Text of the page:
2020 Election Brings More Latino Representation to Congress

Though Latinos are the largest non-white demographic in the U.S., our federal government is disproportionally white.

In early 2020, less than 10% of the U.S. House of Representatives were Latino, despite Latinos making up 18.5% of the population.

Only 4 of 50 U.S. senators were Latino.

But that’s starting to change.

In the November 2020 election, voters elected more Latinos to Congress, both Republicans and Democrats.

Although Latino representation in Congress still needs improvement, the election of these representatives signifies progress.

Which Latinos Were Elected?

Voters elected Latinos to both chambers of Congress.

static.politico.com
Image Credit: M. Scott Mahaskey/POLITICO

New Mexicans elected Democrat Ben Ray Luján to the Senate, making him the 5th Latino senator.

He will join senators Bob Menendez (D-New Jersey), Catherine Cortez Masto (D-Nevada), Ted Cruz (R-Texas) and Marco Rubio (R-Florida).

Luján plans to lead with a social justice lens.

“So many people want to ignore the realities that are impacting communities across the entire United States of America,” Luján said, according to VOX. “The first thing that has to be done to address inequalities and injustices when it comes to access to health care, educational opportunities, economic opportunities, challenges with housing, whatever it may be, is admitting that they exist.”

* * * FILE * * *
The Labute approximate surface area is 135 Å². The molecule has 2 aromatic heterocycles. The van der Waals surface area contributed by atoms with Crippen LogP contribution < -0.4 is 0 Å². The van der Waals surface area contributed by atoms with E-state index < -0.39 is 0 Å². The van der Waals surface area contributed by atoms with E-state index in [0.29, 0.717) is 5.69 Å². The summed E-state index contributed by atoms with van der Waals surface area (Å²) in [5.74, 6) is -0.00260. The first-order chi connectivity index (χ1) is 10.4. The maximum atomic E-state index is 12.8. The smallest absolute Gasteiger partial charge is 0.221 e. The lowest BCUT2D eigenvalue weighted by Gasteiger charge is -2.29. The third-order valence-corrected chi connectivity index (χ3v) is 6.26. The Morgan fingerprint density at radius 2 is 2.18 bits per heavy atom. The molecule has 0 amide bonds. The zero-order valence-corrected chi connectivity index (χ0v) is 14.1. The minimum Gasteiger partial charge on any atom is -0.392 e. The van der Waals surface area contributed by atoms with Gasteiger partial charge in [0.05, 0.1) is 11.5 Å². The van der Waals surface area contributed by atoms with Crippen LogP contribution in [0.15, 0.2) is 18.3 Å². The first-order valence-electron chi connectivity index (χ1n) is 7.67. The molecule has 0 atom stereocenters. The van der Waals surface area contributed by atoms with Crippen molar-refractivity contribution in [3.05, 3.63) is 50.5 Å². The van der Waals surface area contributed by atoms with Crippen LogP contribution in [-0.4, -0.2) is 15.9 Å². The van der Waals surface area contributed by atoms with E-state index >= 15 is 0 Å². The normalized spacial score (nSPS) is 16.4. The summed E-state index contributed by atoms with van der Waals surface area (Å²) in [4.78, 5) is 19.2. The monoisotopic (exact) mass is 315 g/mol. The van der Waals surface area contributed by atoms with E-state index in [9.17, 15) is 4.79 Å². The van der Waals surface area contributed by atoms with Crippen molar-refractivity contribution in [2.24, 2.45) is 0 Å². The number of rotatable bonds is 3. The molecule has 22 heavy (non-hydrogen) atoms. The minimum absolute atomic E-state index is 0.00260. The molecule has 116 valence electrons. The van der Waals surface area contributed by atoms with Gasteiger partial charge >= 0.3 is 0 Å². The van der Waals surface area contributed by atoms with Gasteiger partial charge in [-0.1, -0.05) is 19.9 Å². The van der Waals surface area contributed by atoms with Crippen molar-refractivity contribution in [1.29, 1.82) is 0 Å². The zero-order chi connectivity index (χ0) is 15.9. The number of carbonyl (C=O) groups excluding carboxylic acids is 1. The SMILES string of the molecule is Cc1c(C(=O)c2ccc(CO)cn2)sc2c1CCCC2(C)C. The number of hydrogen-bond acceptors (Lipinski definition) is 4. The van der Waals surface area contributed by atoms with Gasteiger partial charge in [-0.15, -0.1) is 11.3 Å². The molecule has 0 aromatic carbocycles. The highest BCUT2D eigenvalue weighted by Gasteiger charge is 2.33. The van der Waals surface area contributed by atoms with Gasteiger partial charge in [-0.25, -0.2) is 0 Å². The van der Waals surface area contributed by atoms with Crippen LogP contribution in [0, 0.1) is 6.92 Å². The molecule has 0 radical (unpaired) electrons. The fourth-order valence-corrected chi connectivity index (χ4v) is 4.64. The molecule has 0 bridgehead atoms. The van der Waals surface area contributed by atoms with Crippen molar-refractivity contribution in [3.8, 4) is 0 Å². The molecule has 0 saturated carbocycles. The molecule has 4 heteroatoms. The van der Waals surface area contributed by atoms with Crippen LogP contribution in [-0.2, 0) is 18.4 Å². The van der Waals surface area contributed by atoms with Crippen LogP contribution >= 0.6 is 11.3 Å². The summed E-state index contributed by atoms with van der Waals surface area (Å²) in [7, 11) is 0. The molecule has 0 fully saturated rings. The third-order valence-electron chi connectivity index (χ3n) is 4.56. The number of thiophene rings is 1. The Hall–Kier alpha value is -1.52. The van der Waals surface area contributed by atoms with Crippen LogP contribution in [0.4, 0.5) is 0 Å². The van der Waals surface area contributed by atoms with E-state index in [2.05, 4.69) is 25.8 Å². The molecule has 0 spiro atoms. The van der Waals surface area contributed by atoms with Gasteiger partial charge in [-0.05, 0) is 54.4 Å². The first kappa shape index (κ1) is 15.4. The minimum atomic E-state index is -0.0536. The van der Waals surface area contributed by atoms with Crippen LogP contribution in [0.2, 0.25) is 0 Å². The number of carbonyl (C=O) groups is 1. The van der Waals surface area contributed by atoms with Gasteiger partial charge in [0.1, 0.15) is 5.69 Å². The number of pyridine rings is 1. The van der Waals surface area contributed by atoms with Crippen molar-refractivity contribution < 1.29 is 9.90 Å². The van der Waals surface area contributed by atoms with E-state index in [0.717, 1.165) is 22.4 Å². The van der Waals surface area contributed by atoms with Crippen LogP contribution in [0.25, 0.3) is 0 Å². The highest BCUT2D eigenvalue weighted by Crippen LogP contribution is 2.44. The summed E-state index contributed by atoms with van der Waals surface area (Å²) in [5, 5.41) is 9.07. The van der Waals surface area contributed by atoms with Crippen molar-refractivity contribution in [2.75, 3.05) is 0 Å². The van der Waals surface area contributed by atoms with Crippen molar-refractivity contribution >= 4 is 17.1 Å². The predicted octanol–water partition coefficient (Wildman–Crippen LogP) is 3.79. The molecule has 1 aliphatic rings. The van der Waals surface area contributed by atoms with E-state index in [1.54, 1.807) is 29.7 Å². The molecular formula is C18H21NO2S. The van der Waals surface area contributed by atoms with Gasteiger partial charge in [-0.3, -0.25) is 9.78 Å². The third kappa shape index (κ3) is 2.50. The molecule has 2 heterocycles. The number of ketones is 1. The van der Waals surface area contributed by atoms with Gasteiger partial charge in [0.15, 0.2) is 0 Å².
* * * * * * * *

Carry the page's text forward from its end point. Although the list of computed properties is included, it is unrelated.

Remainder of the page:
Six more Latinos were elected to the House of Representatives.

Republicans elected Carlos Giménez and Maria Elvira Salazar in Florida, Nicole Malliotakis in New York, and Tony Gonzales in Texas.

The Congressional Hispanic Conference, the congressional group for Republican Latinos, will welcome them into office in January 2021.

“There’s no doubt we’ve seen a dramatic increase in the representation of minorities, including Hispanics, among Republicans,” said U.S. Rep. Mario Diaz-Balart (R-Fla.), the chairman of the Hispanic Conference, according to The Hill.

Maria Elvira Salazar
Image Credit: Maria Elvira Salazar for Congress

The growing number of Latino Republicans will help even the playing field, according to Diaz-Balart.

“This growth in Hispanic Republican representation in Congress is very positive for the country,” said Diaz-Balart. “It can only help those negotiations.”

Democrats also elected new Latinos to the House of Representatives.

Voters in New York elected Richie Torres to their 15th Congressional District. He will be the first gay Afro-Latino person to be elected to Congress.